Instead of dressing up as demons or obscure fictional characters, more and more families are swapping Halloween for Holivins (“holy victories”), a way to celebrate All Hallows’ Eve by dressing up as church saints. Catholic way.
Dressing like the saints is a great way to not only learn about them, but to follow their example of discipleship, Richard Umbers, Auxiliary Bishop of Sydney, said on October 28.
The Australian bishop explained that “dressing up as dear saints” on the eve of the Feast of All Saints (31 October) is “a joyful expression of popular piety, reclaiming the Christian roots of Halloween and the tradition of the Church.” Develops Observe religious festivals.
For the Holivins, many parishes around the world are inviting children and youth to dress up as saints to reclaim the Christian identity of the feast day. Apart from costumes, devotional and entertainment activities are organized.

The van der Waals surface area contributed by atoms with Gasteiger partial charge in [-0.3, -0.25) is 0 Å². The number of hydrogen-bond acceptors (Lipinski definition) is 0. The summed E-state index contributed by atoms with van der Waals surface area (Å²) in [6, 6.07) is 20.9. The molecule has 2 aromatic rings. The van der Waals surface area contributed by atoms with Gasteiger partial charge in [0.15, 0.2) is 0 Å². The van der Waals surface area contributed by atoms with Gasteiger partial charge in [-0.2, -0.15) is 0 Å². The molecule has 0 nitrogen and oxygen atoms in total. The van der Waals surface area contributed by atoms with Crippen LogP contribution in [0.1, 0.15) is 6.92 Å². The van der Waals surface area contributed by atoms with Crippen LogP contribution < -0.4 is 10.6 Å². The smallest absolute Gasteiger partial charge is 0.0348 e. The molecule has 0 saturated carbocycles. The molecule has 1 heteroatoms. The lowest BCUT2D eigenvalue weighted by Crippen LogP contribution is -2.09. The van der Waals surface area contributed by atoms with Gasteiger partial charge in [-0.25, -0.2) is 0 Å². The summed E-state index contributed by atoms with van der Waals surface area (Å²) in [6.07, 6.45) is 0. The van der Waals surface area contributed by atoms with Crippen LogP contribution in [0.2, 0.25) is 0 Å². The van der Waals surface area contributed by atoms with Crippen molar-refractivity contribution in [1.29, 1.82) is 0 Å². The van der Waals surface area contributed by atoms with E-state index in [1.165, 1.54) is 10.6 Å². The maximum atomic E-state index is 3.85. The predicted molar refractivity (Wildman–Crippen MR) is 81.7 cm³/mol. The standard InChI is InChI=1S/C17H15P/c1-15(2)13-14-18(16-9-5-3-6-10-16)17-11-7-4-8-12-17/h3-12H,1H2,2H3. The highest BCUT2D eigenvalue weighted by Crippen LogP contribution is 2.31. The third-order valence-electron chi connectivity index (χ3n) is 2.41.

For example, Parroquia Nuestra Senora de la Alegria, located in Lima (Peru), this year invited children to participate in a mass costume at 6:00 pm. The Eucharist will be followed by a competition with prizes, games and sharing.
Another parish, like San Miguel Church in Belfield (Australia), is inviting you to participate in the Children’s Rosary, a blessing and a moment of sharing.
The parish priest, Father Andrew Benton, said that for him “it is very important that children learn what Halloween is and appreciate the saints in heaven, and that they aspire to be like them.”
The priest encouraged “all parishes to do so”, as he believes “this is a great opportunity for children to think more deeply about some of the Catholic things that have become entrenched in our culture.” and have been Christianised”.
Michelin Elias, the coordinator of religious education at St. Michael’s School, believes that Holiness “could be an opportunity to preach and celebrate Catholic devotion”.
“It is also a time to teach children and communities about faith and promote growth, virtue and purity,” he said.